2.2 Java 2 Platform, Micro Edition (J2ME)
Java 2 Platform, Micro Edition (henceforth referred to as Java 2 Micro Edition or J2ME) specifically addresses the large, rapidly growing consumer space, which covers a range of devices from tiny commodities, such as pagers, all the way up to the TV set-top box, an appliance almost as powerful as a desktop computer. Like the larger Java editions, aims to maintain the qualities that Java technology has become known for, including built-in consistency across products, portability of code, safe network delivery and upward scalability.
The high-level idea behind J2ME is to provide comprehensive application development platforms for creating dynamically extensible, networked devices and applications for the consumer and embedded market. J2ME enables device manufacturers, service providers and content creators to capitalize on new market opportunities by developing and deploying compelling new applications and services to their customers worldwide. Furthermore, J2ME allows device manufacturers to open up their devices for widespread third-party application development and dynamically downloaded content, without losing the security or the control of the underlying manufacturer-specific platform.
At a high level, J2ME is targeted at two broad categories of products:
High-end consumer devices. In Figure 2.1, this category is represented by the grouping labeled CDC (Connected Device Configuration). Typical examples of devices in this category include TV set-top boxes, Internet TVs, Internet-enabled screenphones, high-end wireless communicators and automobile entertainment/navigation systems. These devices have a large range of user interface capabilities, total memory budgets starting from about two to four megabytes and persistent, high-bandwidth network connections, often using TCP/IP.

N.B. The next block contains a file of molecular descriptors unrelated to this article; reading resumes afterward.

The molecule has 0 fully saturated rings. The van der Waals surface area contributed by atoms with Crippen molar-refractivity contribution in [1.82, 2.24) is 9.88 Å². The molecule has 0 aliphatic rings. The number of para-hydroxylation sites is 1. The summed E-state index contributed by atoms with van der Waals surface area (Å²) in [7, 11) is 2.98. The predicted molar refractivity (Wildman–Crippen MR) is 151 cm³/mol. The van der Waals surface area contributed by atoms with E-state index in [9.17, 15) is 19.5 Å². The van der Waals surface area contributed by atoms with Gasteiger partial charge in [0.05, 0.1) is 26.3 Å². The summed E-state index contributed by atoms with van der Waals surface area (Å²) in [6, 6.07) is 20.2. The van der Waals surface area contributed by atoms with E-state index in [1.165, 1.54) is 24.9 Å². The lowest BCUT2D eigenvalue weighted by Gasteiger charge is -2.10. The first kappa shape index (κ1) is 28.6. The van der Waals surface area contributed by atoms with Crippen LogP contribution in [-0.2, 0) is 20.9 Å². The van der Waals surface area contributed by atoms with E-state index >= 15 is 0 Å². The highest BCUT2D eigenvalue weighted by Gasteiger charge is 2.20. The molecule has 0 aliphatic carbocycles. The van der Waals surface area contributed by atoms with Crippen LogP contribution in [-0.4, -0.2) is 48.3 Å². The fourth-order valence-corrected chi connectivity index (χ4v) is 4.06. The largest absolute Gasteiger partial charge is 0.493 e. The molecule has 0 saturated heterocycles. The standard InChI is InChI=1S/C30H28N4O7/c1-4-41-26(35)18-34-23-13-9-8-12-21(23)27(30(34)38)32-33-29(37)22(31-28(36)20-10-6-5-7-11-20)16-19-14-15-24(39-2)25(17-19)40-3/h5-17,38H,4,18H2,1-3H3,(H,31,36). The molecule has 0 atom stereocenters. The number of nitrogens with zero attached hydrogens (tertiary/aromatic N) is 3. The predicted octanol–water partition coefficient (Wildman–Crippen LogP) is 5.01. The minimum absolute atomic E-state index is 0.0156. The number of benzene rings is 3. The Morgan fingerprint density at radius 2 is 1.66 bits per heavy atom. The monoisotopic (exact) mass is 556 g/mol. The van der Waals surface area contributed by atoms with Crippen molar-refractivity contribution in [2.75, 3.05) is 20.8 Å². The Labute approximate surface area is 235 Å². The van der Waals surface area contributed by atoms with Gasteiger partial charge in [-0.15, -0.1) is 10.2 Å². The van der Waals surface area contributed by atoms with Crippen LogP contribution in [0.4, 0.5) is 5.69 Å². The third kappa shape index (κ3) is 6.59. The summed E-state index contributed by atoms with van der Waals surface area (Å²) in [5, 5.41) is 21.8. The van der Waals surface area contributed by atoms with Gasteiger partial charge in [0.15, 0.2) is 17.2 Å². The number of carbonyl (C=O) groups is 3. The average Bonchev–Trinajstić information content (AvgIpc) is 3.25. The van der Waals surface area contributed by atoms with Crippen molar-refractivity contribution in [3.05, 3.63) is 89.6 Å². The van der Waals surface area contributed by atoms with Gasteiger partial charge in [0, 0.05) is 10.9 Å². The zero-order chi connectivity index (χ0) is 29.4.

Low-end consumer devices. In Figure 2.1, this category is represented by the grouping labeled CLDC (). Cell phones, pagers, and personal organizers are examples of devices in this category. These devices have very simple user interfaces (compared to desktop computer systems), minimum memory budgets starting at about 128 kilobytes, and low bandwidth, intermittent network connections. In this category of products, network communication is often not based on the TCP/IP protocol suite. Most of these devices are usually battery-operated.
The line between these two categories is fuzzy and becoming more so every day. As a result of the ongoing technological convergence in the computer, telecommunication, consumer electronics, and entertainment industries, there will be less distinction between general-purpose computers, personal communication devices, consumer electronics devices, and entertainment devices. Also, future devices are more likely to use wireless connectivity instead of traditional fixed or wired networks. In practice, the line between the two categories is defined more by the memory budget, bandwidth considerations, battery power consumption and physical screen size of the device, rather than by its specific functionality or type of connectivity.
Because of strict manufacturing cost constraints, the majority of high-volume wireless devices today such as cell phones belong to the low-end consumer device category. Therefore, this book focuses only on the CLDC and MIDP standards that were specifically designed for that category of products.